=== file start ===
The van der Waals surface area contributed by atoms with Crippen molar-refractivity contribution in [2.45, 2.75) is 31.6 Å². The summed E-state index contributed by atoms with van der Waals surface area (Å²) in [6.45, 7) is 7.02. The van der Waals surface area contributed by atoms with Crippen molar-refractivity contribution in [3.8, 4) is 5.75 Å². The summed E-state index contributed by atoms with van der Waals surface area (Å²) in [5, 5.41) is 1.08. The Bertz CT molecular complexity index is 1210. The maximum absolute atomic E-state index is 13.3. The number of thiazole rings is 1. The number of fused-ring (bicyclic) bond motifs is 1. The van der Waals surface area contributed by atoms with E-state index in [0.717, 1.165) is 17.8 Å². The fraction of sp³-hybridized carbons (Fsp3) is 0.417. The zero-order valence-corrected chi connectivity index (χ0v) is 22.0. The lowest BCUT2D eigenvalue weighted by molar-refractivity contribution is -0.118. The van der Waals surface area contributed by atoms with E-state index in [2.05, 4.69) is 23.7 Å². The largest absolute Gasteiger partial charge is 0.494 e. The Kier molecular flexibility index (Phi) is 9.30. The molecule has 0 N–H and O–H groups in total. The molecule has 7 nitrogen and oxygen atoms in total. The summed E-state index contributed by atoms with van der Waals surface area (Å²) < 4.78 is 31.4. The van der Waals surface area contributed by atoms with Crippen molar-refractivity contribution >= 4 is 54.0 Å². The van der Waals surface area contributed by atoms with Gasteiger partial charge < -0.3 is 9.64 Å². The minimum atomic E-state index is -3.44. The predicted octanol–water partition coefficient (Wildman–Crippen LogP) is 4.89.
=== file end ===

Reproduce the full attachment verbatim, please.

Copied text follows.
The van der Waals surface area contributed by atoms with Crippen molar-refractivity contribution in [2.45, 2.75) is 31.6 Å². The summed E-state index contributed by atoms with van der Waals surface area (Å²) in [6.45, 7) is 7.02. The van der Waals surface area contributed by atoms with Crippen molar-refractivity contribution in [3.8, 4) is 5.75 Å². The summed E-state index contributed by atoms with van der Waals surface area (Å²) in [5, 5.41) is 1.08. The Bertz CT molecular complexity index is 1210. The maximum absolute atomic E-state index is 13.3. The number of thiazole rings is 1. The number of fused-ring (bicyclic) bond motifs is 1. The van der Waals surface area contributed by atoms with E-state index in [0.717, 1.165) is 17.8 Å². The fraction of sp³-hybridized carbons (Fsp3) is 0.417. The zero-order valence-corrected chi connectivity index (χ0v) is 22.0. The lowest BCUT2D eigenvalue weighted by molar-refractivity contribution is -0.118. The van der Waals surface area contributed by atoms with E-state index in [2.05, 4.69) is 23.7 Å². The largest absolute Gasteiger partial charge is 0.494 e. The Kier molecular flexibility index (Phi) is 9.30. The molecule has 0 N–H and O–H groups in total. The molecule has 7 nitrogen and oxygen atoms in total. The summed E-state index contributed by atoms with van der Waals surface area (Å²) < 4.78 is 31.4. The van der Waals surface area contributed by atoms with Crippen molar-refractivity contribution >= 4 is 54.0 Å². The van der Waals surface area contributed by atoms with Gasteiger partial charge < -0.3 is 9.64 Å². The minimum atomic E-state index is -3.44. The predicted octanol–water partition coefficient (Wildman–Crippen LogP) is 4.89.